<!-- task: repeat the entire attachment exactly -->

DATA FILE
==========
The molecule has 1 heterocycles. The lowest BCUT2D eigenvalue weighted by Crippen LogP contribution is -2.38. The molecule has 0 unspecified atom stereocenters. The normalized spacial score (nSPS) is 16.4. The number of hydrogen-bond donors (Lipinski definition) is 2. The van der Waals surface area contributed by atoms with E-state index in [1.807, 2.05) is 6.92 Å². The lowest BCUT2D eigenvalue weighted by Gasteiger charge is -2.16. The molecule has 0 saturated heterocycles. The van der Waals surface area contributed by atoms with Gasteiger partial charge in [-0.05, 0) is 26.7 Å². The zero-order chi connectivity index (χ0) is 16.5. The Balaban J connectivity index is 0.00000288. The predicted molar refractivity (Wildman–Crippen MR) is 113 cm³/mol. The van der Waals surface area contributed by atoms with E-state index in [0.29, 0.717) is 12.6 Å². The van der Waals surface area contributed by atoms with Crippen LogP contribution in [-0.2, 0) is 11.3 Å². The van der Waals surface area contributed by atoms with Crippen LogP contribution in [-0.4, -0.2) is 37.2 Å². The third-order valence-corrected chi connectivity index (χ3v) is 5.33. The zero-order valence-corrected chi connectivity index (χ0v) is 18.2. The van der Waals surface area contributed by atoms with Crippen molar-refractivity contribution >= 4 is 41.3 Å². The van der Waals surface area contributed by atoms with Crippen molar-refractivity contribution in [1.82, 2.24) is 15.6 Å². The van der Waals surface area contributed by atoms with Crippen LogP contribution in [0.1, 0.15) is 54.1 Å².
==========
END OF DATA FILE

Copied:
The molecule has 1 heterocycles. The lowest BCUT2D eigenvalue weighted by Crippen LogP contribution is -2.38. The molecule has 0 unspecified atom stereocenters. The normalized spacial score (nSPS) is 16.4. The number of hydrogen-bond donors (Lipinski definition) is 2. The van der Waals surface area contributed by atoms with E-state index in [1.807, 2.05) is 6.92 Å². The lowest BCUT2D eigenvalue weighted by Gasteiger charge is -2.16. The molecule has 0 saturated heterocycles. The van der Waals surface area contributed by atoms with Gasteiger partial charge in [-0.05, 0) is 26.7 Å². The zero-order chi connectivity index (χ0) is 16.5. The Balaban J connectivity index is 0.00000288. The predicted molar refractivity (Wildman–Crippen MR) is 113 cm³/mol. The van der Waals surface area contributed by atoms with E-state index in [0.29, 0.717) is 12.6 Å². The van der Waals surface area contributed by atoms with Crippen LogP contribution in [-0.2, 0) is 11.3 Å². The van der Waals surface area contributed by atoms with Crippen LogP contribution in [-0.4, -0.2) is 37.2 Å². The third-order valence-corrected chi connectivity index (χ3v) is 5.33. The zero-order valence-corrected chi connectivity index (χ0v) is 18.2. The van der Waals surface area contributed by atoms with Crippen molar-refractivity contribution >= 4 is 41.3 Å². The van der Waals surface area contributed by atoms with Crippen molar-refractivity contribution in [1.82, 2.24) is 15.6 Å². The van der Waals surface area contributed by atoms with Crippen LogP contribution in [0.1, 0.15) is 54.1 Å².